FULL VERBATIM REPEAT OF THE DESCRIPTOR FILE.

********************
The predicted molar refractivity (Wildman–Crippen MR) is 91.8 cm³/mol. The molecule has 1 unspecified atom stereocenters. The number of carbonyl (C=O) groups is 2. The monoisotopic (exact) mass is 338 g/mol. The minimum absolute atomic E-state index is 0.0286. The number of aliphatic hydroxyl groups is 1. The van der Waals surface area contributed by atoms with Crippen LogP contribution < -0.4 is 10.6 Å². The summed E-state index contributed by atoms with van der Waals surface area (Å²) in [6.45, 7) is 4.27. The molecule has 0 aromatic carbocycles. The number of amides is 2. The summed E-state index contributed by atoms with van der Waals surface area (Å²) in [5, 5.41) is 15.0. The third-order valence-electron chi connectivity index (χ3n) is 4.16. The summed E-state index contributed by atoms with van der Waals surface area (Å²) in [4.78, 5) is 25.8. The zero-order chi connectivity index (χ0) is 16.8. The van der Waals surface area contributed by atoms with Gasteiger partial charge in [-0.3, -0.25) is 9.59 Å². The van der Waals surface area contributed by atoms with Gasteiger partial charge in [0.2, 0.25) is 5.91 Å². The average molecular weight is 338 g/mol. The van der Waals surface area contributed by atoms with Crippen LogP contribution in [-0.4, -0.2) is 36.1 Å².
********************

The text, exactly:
The predicted molar refractivity (Wildman–Crippen MR) is 91.8 cm³/mol. The molecule has 1 unspecified atom stereocenters. The number of carbonyl (C=O) groups is 2. The monoisotopic (exact) mass is 338 g/mol. The minimum absolute atomic E-state index is 0.0286. The number of aliphatic hydroxyl groups is 1. The van der Waals surface area contributed by atoms with Crippen LogP contribution < -0.4 is 10.6 Å². The summed E-state index contributed by atoms with van der Waals surface area (Å²) in [6.45, 7) is 4.27. The molecule has 0 aromatic carbocycles. The number of amides is 2. The summed E-state index contributed by atoms with van der Waals surface area (Å²) in [5, 5.41) is 15.0. The third-order valence-electron chi connectivity index (χ3n) is 4.16. The summed E-state index contributed by atoms with van der Waals surface area (Å²) in [4.78, 5) is 25.8. The zero-order chi connectivity index (χ0) is 16.8. The van der Waals surface area contributed by atoms with Gasteiger partial charge in [-0.3, -0.25) is 9.59 Å². The van der Waals surface area contributed by atoms with Gasteiger partial charge in [0.2, 0.25) is 5.91 Å². The average molecular weight is 338 g/mol. The van der Waals surface area contributed by atoms with Crippen LogP contribution in [-0.4, -0.2) is 36.1 Å².